Today was the thing. Had some time so I decided to try my hand at putting the guitar skin on the 7620 I just bought. Apologies for this not being the most comprehensive picstory on how to do this, but:
1. I've not tried this or anything like it before, so I'm certainly not an expert
2. It takes a certain amount of care, and I'm a bit of a mono-tasker, so it was hard to remember to stop and grab shots.
That said, hopefully this will give an idea of what's involved.
To start off with, I have a 7620 body knocking about so I used that to draw out my template and cut it down to rough size. I then stripped the guitar down and polished it so the sticker would 'take'. At first I was a little lazy and left the bridge studs and neck attached still. As I got further into it, I removed those to make things easier.
Next up was to cut some small holes to push the p-ups through.
With this done, I set about peeling back the sticker-backing so I could attach the bit behind the trem. I figured this would give me a good starting point. I only peeled back enough to take me up to the trem route, then I folded the backing so it wouldn't get in the way.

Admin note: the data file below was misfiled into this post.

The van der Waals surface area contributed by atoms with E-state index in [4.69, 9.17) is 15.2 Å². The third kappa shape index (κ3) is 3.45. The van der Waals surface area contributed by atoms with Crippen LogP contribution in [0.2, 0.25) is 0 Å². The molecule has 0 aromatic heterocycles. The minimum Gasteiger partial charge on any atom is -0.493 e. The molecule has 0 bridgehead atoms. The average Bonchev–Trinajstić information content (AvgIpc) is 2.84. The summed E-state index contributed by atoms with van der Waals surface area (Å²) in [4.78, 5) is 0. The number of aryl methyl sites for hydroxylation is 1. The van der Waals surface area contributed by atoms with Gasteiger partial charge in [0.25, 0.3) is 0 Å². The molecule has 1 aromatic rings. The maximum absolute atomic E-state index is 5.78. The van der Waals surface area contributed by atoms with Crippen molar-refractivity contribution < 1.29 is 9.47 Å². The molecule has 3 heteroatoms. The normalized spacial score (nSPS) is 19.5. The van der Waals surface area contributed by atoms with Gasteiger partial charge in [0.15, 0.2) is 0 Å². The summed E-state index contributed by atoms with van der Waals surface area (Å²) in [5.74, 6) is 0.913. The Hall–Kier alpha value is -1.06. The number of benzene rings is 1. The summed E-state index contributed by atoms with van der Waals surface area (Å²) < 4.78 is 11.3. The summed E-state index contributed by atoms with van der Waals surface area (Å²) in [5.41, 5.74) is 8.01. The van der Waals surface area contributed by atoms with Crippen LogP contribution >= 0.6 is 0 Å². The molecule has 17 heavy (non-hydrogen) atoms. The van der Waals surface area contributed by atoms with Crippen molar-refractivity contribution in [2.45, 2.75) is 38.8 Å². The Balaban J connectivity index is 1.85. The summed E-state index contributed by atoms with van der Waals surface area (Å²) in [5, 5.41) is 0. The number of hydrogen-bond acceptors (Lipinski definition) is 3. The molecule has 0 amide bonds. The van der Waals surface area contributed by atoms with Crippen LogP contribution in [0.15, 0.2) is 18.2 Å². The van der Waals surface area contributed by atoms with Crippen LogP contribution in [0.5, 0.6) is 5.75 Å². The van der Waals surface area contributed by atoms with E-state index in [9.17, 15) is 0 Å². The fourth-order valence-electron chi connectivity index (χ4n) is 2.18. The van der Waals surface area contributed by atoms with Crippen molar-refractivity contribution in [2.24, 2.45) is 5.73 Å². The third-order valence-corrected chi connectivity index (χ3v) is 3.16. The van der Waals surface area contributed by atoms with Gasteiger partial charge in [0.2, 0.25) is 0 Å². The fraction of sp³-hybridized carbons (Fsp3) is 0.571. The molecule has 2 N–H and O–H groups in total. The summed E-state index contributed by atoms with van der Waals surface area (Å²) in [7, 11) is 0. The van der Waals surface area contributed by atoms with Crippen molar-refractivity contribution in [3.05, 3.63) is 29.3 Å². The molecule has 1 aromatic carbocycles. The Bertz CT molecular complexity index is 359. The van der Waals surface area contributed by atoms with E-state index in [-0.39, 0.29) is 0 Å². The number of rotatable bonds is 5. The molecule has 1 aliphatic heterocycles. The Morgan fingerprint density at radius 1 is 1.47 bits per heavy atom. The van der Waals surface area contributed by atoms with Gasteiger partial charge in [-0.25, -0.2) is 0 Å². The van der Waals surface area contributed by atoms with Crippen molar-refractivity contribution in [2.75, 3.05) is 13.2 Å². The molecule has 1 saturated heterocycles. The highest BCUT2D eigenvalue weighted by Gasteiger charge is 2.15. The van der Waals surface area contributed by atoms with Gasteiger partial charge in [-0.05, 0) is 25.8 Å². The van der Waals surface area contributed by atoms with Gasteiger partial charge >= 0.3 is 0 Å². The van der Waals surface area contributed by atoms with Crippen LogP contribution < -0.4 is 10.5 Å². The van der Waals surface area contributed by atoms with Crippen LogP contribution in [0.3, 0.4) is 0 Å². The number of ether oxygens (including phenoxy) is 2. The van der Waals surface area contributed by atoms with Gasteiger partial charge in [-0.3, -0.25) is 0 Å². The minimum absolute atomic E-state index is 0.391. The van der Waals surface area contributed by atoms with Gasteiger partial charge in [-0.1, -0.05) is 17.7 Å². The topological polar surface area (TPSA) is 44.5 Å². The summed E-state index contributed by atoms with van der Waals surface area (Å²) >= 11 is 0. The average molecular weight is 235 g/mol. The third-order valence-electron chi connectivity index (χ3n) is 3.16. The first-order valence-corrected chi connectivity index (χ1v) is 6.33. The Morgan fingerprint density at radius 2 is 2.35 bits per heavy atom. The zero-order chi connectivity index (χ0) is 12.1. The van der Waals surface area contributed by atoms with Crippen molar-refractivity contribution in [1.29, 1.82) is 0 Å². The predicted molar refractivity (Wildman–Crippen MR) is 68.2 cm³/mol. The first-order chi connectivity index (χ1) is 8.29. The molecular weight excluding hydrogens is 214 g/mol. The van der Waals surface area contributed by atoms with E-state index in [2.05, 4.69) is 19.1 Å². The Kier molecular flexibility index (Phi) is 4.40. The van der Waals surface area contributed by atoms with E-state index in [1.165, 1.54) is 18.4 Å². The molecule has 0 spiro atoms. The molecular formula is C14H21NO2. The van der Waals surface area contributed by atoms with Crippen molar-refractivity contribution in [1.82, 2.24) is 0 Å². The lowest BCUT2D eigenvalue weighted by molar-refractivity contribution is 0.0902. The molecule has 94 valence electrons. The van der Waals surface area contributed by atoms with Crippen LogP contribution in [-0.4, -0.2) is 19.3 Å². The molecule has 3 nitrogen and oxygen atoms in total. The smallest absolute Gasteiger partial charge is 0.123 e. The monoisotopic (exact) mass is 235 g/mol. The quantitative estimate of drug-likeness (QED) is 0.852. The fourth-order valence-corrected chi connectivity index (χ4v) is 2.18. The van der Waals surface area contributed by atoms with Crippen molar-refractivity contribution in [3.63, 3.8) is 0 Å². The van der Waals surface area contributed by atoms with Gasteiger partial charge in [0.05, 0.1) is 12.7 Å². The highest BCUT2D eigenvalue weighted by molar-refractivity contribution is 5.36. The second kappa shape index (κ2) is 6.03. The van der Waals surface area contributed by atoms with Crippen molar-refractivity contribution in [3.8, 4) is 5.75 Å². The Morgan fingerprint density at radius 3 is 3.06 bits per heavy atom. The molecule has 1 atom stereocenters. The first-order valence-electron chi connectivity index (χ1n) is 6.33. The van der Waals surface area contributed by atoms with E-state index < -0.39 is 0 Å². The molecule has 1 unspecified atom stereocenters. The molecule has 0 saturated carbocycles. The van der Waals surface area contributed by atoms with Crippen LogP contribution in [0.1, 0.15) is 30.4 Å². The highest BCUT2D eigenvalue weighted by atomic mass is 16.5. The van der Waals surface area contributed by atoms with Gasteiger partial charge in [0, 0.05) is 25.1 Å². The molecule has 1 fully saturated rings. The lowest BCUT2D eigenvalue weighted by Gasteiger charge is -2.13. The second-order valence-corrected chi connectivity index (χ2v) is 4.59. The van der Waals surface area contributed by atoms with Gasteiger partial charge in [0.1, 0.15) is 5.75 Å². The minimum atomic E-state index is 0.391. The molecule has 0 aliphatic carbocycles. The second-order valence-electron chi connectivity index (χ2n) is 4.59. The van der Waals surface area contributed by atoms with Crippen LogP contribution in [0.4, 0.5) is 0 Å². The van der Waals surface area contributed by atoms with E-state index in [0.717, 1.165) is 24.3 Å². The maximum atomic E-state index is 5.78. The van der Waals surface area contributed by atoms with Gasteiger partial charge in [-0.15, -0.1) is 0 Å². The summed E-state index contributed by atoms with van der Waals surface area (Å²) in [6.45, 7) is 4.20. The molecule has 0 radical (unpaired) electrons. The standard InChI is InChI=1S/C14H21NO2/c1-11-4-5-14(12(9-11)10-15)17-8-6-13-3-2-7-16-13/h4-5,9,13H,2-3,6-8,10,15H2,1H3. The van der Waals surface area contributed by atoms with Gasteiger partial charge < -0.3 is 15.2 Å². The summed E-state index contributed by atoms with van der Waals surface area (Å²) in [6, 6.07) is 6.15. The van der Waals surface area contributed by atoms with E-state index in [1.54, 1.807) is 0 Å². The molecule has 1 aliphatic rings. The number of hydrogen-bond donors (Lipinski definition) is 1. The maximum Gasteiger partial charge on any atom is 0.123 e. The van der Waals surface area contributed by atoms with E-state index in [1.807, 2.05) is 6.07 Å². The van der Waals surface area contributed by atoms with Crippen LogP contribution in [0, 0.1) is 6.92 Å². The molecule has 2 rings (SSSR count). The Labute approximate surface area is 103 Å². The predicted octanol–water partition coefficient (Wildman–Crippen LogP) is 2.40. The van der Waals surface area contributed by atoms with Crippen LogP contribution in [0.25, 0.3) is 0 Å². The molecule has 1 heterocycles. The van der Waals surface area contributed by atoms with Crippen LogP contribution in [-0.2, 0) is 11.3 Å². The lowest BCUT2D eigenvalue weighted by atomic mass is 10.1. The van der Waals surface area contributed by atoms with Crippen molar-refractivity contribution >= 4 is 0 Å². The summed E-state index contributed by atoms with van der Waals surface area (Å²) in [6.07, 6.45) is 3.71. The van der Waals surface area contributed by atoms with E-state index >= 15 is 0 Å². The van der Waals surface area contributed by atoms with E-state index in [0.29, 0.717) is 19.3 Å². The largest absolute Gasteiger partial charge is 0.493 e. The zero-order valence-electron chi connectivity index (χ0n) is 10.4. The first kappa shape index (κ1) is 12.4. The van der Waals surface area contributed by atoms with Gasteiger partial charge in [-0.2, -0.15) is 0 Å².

I began very gingerly, using a jay cloth to smooth it down as I went. It wasn't trouble-free, but the sticker material is such that you can peel it off gently again to deal with any creases/bubbles that occur (and many did). That said, you can always work bubbles out with a little buffing from the cloth.
Now this is where my mono-tasking kicked in and I didn't get anymore shots. But as we're not talking about anything particuarly technical, hopefully that's forgivable.
I just slowly made my way up the guitar body, folding back (and snipping away where handy) the sticker backing. Once it was covered, I went in with an exacto-knife and cut out the trem and p-up cavities quite roughly.
Here's the (almost) finished result. I need to buy a new blade so I can get in and achieve a smooth cut around all the edges, so it still looks a little rough. But it'll give you an idea of how it ends up.
My girlfriend helped me on this, and I found that pretty bloody useful at points. I guess you can do it on your own, but an extra pair of hands definitely made some parts a lot quicker and easier. Unfortunately, she's not available to help anyone else. She's cooking my dinner!
That turned out really good!